The concurrent workloads test uses four Oracle Medium virtual machine instances to test the solution's capability to run many Oracle instances concurrently. The test ran for one hour and revealed that this solution stack has no bottleneck and that the underlying storage system can sustain high performance throughout the test. Figure 9 shows the performance results for this test. Cisco HyperFlex maximum IOPS performance for this specific all-NVMe configuration was achieved while maintaining the ultra-low latency. Note that the additional IOPS come at the cost of a moderate increase in latency.

Additional workloads can be added to this test, but at the cost of slightly higher latency. Figure 9 and Table 9 show the results of the concurrent workload test.

hx-oracle-wp_8.png

Figure 9.           

Concurrent workload application-level performance 

Table 9.            Concurrent workload application latency test summary

Average IOPS

Average latency (ms)

200,265.3

3.9

 

This test demonstrates the unique capability of the Cisco HyperFlex system to provide a single pool of storage capacity and storage performance resources across the entire cluster. You can scale your Oracle databases using the following models:

     Scale the computing resources dedicated to the virtual machine running Oracle Database, thus removing a computing bottleneck that may be limiting the total overall performance

     Scale by adding virtual machines running Oracle Database or use the additional performance headroom for other applications

Performance comparision between all-NVMe and all-flash clusters

Increasing performance at the end-user level requires a holistic approach in designing your solutions. Simply adding low-latency storage is not enough. Therefore, Cisco HyperFlex systems have been designed to provide balanced high performance with very low latency. Configurations using all-flash and all-NVMe nodes, together with our standard high-throughput network and fast computing, supports consistently high performance even for large databases. The distributed architecture provides every virtual machine with access to high IOPS regardless of the physical location of the virtual machine. This capability is important for virtual machines running Oracle Database because they frequently need higher performance to handle bursts of application or user activity. All-NVMe storage performs even faster (as shown by the testing reported here) and is excellent for databases that require ultra-low latency.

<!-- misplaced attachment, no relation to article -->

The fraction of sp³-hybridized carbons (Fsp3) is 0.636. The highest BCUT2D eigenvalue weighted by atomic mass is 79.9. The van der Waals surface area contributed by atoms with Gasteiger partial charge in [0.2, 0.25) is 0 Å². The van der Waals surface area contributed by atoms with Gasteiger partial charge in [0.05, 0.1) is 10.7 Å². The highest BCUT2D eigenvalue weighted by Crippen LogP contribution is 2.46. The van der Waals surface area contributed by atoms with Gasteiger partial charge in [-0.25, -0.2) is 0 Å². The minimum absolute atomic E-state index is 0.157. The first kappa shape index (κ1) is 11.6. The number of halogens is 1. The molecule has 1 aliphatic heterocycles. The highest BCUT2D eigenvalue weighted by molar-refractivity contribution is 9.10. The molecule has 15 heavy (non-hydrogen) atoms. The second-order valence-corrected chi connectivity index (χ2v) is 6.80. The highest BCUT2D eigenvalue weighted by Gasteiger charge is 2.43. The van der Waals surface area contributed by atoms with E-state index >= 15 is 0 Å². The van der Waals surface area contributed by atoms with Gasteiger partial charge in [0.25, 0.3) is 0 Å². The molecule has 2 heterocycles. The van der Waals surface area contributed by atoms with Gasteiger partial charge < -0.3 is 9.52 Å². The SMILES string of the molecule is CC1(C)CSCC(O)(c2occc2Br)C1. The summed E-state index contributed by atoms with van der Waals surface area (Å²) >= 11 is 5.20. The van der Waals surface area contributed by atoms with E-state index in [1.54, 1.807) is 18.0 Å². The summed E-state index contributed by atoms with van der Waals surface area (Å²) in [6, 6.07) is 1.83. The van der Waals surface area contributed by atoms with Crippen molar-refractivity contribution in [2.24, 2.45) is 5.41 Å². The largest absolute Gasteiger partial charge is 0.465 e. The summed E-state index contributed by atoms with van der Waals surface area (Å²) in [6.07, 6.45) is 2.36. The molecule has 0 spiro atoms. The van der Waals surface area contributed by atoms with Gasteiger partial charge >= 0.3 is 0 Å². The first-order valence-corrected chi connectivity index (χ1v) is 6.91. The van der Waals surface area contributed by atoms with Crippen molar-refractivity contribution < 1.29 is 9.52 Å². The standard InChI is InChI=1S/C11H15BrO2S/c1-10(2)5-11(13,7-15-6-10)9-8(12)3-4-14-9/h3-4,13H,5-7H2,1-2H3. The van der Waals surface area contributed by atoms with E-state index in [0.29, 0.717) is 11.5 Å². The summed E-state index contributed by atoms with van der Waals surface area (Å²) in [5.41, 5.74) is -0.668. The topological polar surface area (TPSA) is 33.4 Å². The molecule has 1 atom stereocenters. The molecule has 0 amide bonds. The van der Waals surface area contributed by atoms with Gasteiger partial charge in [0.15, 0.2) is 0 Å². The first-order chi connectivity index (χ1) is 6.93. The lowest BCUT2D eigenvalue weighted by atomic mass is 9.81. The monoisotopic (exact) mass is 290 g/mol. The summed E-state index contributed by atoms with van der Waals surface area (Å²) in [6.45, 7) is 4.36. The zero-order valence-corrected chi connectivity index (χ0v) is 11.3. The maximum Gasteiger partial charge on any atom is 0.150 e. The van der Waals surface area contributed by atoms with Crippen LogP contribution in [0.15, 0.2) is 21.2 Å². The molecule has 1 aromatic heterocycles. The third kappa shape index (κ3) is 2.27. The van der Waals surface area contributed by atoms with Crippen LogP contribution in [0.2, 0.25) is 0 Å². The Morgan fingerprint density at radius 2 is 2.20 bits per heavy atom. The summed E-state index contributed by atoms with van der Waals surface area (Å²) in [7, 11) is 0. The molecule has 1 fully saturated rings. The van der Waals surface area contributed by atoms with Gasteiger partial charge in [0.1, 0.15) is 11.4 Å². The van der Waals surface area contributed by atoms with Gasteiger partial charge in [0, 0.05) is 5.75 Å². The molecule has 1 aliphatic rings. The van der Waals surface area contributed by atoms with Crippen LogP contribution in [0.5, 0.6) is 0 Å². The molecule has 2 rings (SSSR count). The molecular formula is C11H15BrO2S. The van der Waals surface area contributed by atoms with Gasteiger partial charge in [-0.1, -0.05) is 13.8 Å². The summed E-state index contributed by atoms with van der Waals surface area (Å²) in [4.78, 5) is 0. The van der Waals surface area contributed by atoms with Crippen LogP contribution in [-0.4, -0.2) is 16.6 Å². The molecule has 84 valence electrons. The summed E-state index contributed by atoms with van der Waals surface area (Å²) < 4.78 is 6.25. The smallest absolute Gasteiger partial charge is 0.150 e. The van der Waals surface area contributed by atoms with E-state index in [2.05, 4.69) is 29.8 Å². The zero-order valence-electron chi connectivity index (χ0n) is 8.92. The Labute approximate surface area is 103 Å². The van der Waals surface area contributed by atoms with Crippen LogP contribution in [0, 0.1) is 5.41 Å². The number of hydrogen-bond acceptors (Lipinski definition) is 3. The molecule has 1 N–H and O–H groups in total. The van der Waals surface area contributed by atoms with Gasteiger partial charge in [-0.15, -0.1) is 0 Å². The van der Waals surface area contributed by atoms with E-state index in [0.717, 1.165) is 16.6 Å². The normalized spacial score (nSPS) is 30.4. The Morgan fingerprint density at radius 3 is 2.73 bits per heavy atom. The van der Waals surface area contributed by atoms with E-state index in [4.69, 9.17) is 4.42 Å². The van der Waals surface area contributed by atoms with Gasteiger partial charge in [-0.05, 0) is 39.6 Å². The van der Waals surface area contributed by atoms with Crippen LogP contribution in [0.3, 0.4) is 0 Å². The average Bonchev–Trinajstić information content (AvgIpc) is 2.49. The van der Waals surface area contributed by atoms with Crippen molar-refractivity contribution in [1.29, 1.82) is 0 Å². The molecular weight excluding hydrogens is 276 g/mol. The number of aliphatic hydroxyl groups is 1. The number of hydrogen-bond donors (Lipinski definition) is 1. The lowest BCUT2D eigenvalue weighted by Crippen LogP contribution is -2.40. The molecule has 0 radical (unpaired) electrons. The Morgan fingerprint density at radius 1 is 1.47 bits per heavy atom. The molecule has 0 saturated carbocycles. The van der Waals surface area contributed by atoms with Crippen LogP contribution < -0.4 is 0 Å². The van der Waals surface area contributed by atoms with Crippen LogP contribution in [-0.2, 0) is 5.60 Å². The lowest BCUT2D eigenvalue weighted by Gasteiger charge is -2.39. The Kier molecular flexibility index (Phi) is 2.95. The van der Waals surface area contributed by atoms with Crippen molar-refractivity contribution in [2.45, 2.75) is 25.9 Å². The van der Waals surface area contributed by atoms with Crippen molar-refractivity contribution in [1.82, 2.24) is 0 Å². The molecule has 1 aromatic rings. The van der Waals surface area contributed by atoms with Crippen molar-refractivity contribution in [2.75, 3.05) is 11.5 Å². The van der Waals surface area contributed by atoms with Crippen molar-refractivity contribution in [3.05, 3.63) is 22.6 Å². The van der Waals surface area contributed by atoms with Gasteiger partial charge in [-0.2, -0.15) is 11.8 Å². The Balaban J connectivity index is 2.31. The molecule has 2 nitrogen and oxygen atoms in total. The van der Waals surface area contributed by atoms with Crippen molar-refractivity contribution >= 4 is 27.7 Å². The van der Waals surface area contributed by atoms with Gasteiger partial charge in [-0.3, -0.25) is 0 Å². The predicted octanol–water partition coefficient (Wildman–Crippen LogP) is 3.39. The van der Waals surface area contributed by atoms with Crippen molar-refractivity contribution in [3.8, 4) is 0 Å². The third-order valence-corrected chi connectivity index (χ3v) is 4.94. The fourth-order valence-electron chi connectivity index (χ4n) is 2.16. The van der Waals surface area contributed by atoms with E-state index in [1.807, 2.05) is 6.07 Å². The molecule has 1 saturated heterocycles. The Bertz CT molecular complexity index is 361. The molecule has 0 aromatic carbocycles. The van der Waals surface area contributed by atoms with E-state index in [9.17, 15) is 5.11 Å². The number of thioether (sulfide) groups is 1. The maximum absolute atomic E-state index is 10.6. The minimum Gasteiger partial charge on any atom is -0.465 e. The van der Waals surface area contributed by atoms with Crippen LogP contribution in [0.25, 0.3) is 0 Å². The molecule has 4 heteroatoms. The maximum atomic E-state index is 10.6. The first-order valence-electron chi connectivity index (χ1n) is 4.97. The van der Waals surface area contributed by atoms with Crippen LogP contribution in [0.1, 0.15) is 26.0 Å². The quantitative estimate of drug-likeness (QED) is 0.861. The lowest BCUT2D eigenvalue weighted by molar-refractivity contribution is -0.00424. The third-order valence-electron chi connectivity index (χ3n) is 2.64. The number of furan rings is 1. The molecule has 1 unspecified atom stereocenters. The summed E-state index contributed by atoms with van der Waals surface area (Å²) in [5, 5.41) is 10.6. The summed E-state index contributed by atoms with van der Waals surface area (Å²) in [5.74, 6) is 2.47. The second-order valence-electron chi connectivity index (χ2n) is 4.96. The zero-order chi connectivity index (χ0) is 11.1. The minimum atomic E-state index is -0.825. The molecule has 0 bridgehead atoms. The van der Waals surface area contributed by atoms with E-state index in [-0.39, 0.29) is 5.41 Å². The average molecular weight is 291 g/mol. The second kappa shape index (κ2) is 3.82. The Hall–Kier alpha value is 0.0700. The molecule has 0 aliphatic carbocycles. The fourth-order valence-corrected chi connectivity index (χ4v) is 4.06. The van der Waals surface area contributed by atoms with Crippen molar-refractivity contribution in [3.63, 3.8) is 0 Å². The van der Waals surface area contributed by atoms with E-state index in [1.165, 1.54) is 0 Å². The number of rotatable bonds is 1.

Table 10 compares the performance of the two cluster types.

Table 10.          Comparison matrix

This section describes the key differences between All NVMe and All Flash test setups:

All-NVMe test setup

All-flash test setup

Cisco HyperFlex HX Data Platform

Release 4.0(1b)

Release 2.1(1b)

Cisco HyperFlex servers

HX220c M5 All NVMe Node servers

HX220c M4 All Flash Node servers

Oracle Database

Version 19c Release 3

Version 12c Release 2

Oracle SLOB

Version 2.4

Version 2.3

Oracle Grid and ASM

Version 19c Release 3

Version 12c Release 2

Replication factor

3

2

Hypervisor

Version 6.5.0

Version 6.0

 

See the Cisco HyperFlex and Oracle white paper about all-flash setup for detailed information.

Test results comparing all-NVMe and all-flash clusters

This section describes the results that were observed during the testing of all-NVMe and all-flash solutions. To better understand the performance of each area and component of this architecture (both all-NVMe and all-flash solutions), each component was evaluated separately to help ensure that optimal performance was achieved when the solution was under stress.

Concurrent workload test

The test results presented here show a difference in the test setups of the all-NVMe and all-flash clusters. The concurrent workload scenario for the all-NVMe cluster uses four Medium test virtual machines, and the scenario for the all-flash cluster uses only three Medium test virtual machines. However, the graphs displayed in Figure 10 shows that application-level performance for the all-NVMe solution is much higher at a cost of very low latency than the all-flash solution. One of the major advantages of all-NVMe storage is higher performance at ultra-low latency, and similar behavior is observed in the test results here. Although the load generated is higher on the all-NVMe cluster than on the all-flash cluster, the all-NVMe cluster shows a 30 percent gain in IOPS at very low latency. The test ran for a duration of one hour. The solution had no bottleneck, and the underlining storage system sustained high performance throughout the test. Figure10 shows the performance results for this test. Cluster- and application-level latencies are significantly lower for the all-NVMe system.